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Maddy Boehme’s journey with autoimmune encephalitis

In the field of rare diseases, all too often patients can find themselves caught in a long, stress-invoking diagnostic odyssey. Finding a name for the condition that plagues them can take many years that are filled with seemingly endless tests, procedures, and physician visits. Here is Maddy Boehme’s story about her search for a diagnosis.

My Diagnostic Journey with autoimmune encephalitis (Hashimoto’s encephalopathy)

What started out as a typical sophomore year for any high schooler ended in a long, unexpected journey to crack the mysterious case of a girl with sudden strange neurological symptoms. My name is Maddy Boehme, and I was diagnosed with Hashimoto’s Encephalopathy, a rare form of autoimmune encephalitis (AE), at the age of 16.

My journey to diagnosis was not a simple one, as the answer was not an obvious one. What started as strange random crying spells progressed into seizure-like/stroke-like episodes, months of an insane drug-resistant insomnia, and suddenly struggling with things in school like forgetting things I had just read and problems with being able to read and write. My life up until that point had been completely normal. I had never known any real struggle, I excelled in school, and I found myself confused as to what on earth was going on with me. No 16-year-old girl suddenly develops these issues out of the blue.

While many doctors couldn’t crack my mysterious case, eventually we came across a doctor who could. After several rounds of CT, MRI, SPECT, and EEG showing some abnormalities and ruling out other possible causes, my doctor came to his conclusion based largely on 2 lab tests, which showed significant elevations in thyroid peroxidase (TPO) at 6 times above normal, and in antithyroglobulin antibodies (TG) at about 46 times normal levels.

I was given the diagnosis of Hashimoto’s Encephalopathy (HE), a form of autoimmune encephalitis. Had it not been for those lab tests indicating an autoimmune problem, combined with my neurological symptoms, results from scans and tests, and the exclusion of other causes, we would not have cracked this mysterious puzzle.

The doctor explained my body launched a mistake attack on my brain. This attack caused inflammation in my brain which in turn caused atypical neurological symptoms. If left untreated, HE can cause serious neurological consequences, coma, and eventually death. The timely diagnosis of HE my doctor made essentially saved my life.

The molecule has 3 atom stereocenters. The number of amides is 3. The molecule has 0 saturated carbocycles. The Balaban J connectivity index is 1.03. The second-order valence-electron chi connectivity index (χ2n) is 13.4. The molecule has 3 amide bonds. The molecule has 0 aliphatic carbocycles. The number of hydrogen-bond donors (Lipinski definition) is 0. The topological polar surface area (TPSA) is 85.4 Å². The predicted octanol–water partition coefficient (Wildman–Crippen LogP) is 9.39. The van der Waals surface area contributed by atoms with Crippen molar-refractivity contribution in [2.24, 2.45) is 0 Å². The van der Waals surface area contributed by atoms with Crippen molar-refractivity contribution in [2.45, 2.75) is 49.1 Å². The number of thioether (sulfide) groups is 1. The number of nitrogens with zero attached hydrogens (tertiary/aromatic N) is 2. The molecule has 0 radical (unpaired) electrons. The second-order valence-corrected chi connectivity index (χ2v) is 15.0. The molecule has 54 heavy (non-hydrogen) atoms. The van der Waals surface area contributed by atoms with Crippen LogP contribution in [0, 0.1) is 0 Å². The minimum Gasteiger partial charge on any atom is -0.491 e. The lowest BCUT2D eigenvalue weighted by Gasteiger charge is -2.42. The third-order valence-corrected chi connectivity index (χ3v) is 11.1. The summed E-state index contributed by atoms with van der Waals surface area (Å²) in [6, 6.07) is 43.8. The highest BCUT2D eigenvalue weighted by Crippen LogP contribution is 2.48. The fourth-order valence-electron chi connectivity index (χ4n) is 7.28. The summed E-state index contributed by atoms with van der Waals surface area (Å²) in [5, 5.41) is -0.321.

Having lived with the disease for 8 years now, it’s amazing to see how far our understanding of autoimmune encephalitis has come since I was diagnosed in 2014. My current adult neurologist has newer tools, such as fluorodeoxyglucose-positron emission tomography, or FDG-PET, which can provide much better images of the brain. In addition, there are better tests of both blood and cerebrospinal fluid (CSF) for AE antibodies; testing both fluids is important, as this is something most doctors miss when assessing for AE. These tests help us further understand my neuroinflammation and the mechanisms at play in my HE/AE. We also use yearly neuropsychological evaluations to track treatment progress and help paint a picture of what testing and imaging may not show.

I am fortunate enough to receive a newer treatment for AE, an immunosuppressing drug called tocilizumab (ACTEMRA®) I also receive intravenous immunoglobulin (IVIG), which are antibodies taken from healthy donor plasma, as well as rituximab (Rituxan®), another kind of immune therapy.

My experience with HE/AE has changed who I am as a person, both in dealing with the post-diagnostic effects of the disease, and in my new-found perspective on life. I am thankful I was. I became thankful I was one of the lucky few to receive a timely diagnosis. I now volunteer as Vice President of the Hashimoto’s Encephalopathy SREAT Alliance and speak publicly about my journey in order to raise awareness about HE/AE. My diagnostic journey with Hashimoto’s Encephalopathy was life-changing in more ways than one and I’m thankful for the person I’ve become because of it. – Maddy Boehme

Maddy’s story is a powerful example of the long and complex journey that patients with rare diseases embark on. At Quest Diagnostics, we are committed to moving the field of rare diseases forward and helping patients find answers through diagnostic insights.

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